Saturday, October 30, 2010

Why Sola Scriptura doesn't work

I am going to be providing a short list of reasons why I reject the doctrine commonly called Sola Scriptura. However, before I continue, I need to clarify which version of the doctrine I am addressing.  Since there is no unified belief system to which all Protestants adhere, definitions become important.  I am drawing the definition of Sola Scriptura from my own Fundamental Baptist background.  That is, that the Scriptures are the sole rule of faith for doctrine and practice.  So, without further ado:

  • The Bible dies not define which books are to be included. Try as I might, I can't seem to find a divinely inspired table of contents.  Truthfully, the contents of the Scriptures was discussed in four local synods in the 4th century, reiterated at the Council of Florence in the 15th century, then officially closed at the Council of Trent in the 16th century.
  • The Bible never defines the Scriptures as the final authority in matters of discipline. For settling disputes between the brethren, Jesus instructs the Apostles to take the offending brother to the Church, and does not instruct them to search the Scriptures.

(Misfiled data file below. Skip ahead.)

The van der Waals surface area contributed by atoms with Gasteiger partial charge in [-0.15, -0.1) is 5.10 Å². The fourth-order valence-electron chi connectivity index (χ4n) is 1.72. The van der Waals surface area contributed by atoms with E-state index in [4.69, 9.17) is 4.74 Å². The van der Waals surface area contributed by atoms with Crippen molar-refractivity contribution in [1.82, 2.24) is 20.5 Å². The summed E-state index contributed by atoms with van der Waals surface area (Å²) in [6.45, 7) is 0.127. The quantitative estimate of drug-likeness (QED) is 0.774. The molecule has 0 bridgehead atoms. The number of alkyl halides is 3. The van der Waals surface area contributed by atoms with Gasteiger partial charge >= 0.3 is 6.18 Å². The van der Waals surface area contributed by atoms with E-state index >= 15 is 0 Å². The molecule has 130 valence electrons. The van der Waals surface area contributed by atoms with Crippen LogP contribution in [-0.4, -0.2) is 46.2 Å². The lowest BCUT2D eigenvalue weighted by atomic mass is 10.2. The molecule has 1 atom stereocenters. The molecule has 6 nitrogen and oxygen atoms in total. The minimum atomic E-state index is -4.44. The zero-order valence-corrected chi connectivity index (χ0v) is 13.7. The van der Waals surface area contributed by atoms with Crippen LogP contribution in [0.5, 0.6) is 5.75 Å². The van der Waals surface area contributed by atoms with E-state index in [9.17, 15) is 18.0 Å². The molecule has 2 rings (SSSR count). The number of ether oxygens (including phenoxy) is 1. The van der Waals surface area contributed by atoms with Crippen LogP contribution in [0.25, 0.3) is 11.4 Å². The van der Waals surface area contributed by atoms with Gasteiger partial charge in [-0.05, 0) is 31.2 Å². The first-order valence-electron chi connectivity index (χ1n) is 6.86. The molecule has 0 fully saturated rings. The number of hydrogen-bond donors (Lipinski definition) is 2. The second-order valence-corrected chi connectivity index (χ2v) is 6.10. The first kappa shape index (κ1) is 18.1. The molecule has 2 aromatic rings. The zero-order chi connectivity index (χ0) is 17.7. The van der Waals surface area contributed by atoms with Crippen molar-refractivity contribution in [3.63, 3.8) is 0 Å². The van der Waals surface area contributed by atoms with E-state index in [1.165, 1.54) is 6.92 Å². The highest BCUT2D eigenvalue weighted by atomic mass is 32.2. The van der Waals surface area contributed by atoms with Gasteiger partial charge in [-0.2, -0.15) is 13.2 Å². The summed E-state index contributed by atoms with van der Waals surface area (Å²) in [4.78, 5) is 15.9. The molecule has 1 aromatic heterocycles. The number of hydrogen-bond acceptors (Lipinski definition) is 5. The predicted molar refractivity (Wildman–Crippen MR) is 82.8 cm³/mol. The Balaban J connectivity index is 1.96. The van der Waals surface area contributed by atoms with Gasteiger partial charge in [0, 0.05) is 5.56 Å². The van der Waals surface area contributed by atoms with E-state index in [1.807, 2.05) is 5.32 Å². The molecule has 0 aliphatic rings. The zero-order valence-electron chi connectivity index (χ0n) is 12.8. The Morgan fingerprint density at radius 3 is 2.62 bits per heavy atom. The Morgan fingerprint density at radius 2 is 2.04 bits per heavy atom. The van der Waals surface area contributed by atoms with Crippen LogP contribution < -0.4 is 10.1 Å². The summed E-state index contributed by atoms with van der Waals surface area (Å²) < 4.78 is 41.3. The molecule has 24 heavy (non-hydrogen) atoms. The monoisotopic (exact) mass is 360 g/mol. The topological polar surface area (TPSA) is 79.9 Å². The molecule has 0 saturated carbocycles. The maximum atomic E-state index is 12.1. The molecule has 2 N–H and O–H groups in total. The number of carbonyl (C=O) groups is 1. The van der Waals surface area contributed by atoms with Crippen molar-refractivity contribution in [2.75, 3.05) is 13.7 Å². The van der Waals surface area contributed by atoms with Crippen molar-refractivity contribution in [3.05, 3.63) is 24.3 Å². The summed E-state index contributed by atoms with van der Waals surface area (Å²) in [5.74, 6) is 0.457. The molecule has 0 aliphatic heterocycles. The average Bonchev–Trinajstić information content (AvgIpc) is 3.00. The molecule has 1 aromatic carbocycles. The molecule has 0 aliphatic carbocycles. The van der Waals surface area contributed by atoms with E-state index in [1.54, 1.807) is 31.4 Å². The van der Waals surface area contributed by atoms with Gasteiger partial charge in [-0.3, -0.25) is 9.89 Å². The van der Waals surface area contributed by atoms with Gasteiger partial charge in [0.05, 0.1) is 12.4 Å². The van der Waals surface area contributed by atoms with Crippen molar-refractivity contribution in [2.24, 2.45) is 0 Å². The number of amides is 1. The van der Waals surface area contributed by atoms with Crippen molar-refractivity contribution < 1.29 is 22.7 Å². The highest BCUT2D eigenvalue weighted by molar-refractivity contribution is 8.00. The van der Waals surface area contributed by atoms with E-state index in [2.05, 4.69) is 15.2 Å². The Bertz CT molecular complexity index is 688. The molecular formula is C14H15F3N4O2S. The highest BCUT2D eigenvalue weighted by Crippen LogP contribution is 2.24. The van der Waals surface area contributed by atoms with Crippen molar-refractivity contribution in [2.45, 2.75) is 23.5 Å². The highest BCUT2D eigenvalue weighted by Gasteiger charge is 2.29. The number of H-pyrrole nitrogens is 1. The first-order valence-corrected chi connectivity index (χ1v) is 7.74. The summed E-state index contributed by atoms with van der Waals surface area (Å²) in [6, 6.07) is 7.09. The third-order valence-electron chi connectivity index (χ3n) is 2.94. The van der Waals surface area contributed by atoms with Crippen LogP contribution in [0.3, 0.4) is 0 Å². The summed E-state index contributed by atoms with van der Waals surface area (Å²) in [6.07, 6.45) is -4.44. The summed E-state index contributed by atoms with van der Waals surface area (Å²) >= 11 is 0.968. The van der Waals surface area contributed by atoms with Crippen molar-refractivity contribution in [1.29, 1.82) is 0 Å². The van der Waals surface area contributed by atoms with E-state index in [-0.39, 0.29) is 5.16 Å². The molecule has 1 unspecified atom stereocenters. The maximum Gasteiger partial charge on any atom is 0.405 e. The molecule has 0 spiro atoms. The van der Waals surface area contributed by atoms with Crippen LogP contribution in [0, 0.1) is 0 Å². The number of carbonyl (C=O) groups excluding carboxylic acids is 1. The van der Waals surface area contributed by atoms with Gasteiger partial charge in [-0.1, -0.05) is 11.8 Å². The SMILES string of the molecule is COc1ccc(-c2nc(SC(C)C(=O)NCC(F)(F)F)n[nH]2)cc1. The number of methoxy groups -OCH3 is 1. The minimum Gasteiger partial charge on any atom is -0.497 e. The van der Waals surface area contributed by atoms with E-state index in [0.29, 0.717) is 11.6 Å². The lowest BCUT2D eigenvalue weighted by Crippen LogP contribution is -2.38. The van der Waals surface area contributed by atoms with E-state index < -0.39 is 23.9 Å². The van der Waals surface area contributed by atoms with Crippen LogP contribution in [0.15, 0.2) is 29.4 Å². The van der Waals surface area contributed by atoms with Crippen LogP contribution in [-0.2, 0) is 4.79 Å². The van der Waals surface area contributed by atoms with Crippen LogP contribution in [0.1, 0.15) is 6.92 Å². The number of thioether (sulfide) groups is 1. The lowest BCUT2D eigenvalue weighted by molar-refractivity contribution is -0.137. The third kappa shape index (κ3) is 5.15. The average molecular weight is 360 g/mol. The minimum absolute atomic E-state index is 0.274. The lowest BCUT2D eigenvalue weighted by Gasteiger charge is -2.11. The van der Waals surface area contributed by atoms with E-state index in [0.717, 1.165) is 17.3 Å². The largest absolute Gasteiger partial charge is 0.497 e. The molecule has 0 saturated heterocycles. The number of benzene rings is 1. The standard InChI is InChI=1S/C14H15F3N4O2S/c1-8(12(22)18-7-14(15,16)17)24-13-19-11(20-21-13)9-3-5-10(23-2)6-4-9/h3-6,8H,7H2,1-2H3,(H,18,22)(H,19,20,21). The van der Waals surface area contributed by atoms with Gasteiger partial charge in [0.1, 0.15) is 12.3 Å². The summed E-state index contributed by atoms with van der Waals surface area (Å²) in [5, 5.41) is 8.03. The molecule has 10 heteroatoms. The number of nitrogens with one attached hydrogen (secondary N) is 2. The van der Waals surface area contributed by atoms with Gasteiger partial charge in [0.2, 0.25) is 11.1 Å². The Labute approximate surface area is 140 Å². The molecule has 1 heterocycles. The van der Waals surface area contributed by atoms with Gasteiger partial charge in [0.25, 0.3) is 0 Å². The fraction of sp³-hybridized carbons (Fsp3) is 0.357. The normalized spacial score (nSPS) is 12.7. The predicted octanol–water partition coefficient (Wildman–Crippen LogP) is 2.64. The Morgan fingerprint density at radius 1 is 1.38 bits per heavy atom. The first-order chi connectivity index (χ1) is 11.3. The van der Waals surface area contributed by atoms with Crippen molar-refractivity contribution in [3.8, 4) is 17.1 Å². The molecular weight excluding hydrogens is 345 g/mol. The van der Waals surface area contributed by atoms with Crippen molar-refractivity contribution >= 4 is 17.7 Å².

• The Bible is at times unclear. There are stories in the Bible that are difficult to understand at any level.  There are others that on the surface seem easy to understand, but they contain much deeper typology that cannot be readily seen without instruction.
  • There are doctrines held by virtually all Christians that cannot be found explicitly in the Scriptures.  The Trinity, prohibition against abortion, Sunday worship, and other things are not found explicitly in the Scriptures.  These doctrines and practices developed over time.
  • The Bible is never given exclusive authority. Yes, the Scriptures are held in high regard, but there is nothing in the Bible that indicates it is to be held as an exclusive authority.  Yes, it is useful, but it is never given sole authority.
  • When an authority is named, it isn't the Bible. There is a verse that gives ultimate authority as the "pillar and bulwark of truth," and this authority is the Church, and not the Bible.
So there you have it.  The basic reasons why I do not adhere to Sola Scriptura.  There are others as well, but I think that this is sufficient to refute this particular error.

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